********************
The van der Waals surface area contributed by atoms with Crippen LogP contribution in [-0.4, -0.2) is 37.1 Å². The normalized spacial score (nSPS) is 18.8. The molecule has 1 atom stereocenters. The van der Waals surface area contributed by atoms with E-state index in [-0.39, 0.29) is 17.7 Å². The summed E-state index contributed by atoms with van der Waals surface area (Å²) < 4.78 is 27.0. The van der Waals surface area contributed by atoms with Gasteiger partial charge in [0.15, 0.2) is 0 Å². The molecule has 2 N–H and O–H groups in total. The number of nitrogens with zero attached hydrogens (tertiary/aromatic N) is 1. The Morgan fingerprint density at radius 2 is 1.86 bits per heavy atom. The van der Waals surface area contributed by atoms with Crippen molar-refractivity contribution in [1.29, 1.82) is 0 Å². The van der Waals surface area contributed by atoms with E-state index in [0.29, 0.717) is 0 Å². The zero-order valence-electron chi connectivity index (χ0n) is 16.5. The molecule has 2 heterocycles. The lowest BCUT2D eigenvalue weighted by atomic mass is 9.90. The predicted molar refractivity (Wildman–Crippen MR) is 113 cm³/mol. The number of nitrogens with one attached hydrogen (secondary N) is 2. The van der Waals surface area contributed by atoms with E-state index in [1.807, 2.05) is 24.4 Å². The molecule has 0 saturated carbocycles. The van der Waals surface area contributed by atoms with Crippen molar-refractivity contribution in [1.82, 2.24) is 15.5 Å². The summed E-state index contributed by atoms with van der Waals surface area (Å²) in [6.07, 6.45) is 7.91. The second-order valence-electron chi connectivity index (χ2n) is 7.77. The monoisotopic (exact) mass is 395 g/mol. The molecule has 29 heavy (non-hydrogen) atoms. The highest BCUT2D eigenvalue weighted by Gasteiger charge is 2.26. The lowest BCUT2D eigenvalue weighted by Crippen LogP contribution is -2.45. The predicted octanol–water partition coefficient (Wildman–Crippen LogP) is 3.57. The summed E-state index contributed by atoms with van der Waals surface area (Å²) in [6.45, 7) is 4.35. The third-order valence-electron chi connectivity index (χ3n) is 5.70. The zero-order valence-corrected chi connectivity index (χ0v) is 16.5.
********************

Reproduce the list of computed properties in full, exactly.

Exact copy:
The van der Waals surface area contributed by atoms with Crippen LogP contribution in [-0.4, -0.2) is 37.1 Å². The normalized spacial score (nSPS) is 18.8. The molecule has 1 atom stereocenters. The van der Waals surface area contributed by atoms with E-state index in [-0.39, 0.29) is 17.7 Å². The summed E-state index contributed by atoms with van der Waals surface area (Å²) < 4.78 is 27.0. The van der Waals surface area contributed by atoms with Gasteiger partial charge in [0.15, 0.2) is 0 Å². The molecule has 2 N–H and O–H groups in total. The number of nitrogens with zero attached hydrogens (tertiary/aromatic N) is 1. The Morgan fingerprint density at radius 2 is 1.86 bits per heavy atom. The van der Waals surface area contributed by atoms with Crippen molar-refractivity contribution in [1.29, 1.82) is 0 Å². The van der Waals surface area contributed by atoms with E-state index in [0.29, 0.717) is 0 Å². The zero-order valence-electron chi connectivity index (χ0n) is 16.5. The molecule has 2 heterocycles. The lowest BCUT2D eigenvalue weighted by atomic mass is 9.90. The predicted molar refractivity (Wildman–Crippen MR) is 113 cm³/mol. The number of nitrogens with one attached hydrogen (secondary N) is 2. The van der Waals surface area contributed by atoms with E-state index in [1.807, 2.05) is 24.4 Å². The molecule has 0 saturated carbocycles. The van der Waals surface area contributed by atoms with Crippen molar-refractivity contribution in [1.82, 2.24) is 15.5 Å². The summed E-state index contributed by atoms with van der Waals surface area (Å²) in [6.07, 6.45) is 7.91. The second-order valence-electron chi connectivity index (χ2n) is 7.77. The monoisotopic (exact) mass is 395 g/mol. The molecule has 29 heavy (non-hydrogen) atoms. The highest BCUT2D eigenvalue weighted by Gasteiger charge is 2.26. The lowest BCUT2D eigenvalue weighted by Crippen LogP contribution is -2.45. The predicted octanol–water partition coefficient (Wildman–Crippen LogP) is 3.57. The summed E-state index contributed by atoms with van der Waals surface area (Å²) in [6.45, 7) is 4.35. The third-order valence-electron chi connectivity index (χ3n) is 5.70. The zero-order valence-corrected chi connectivity index (χ0v) is 16.5.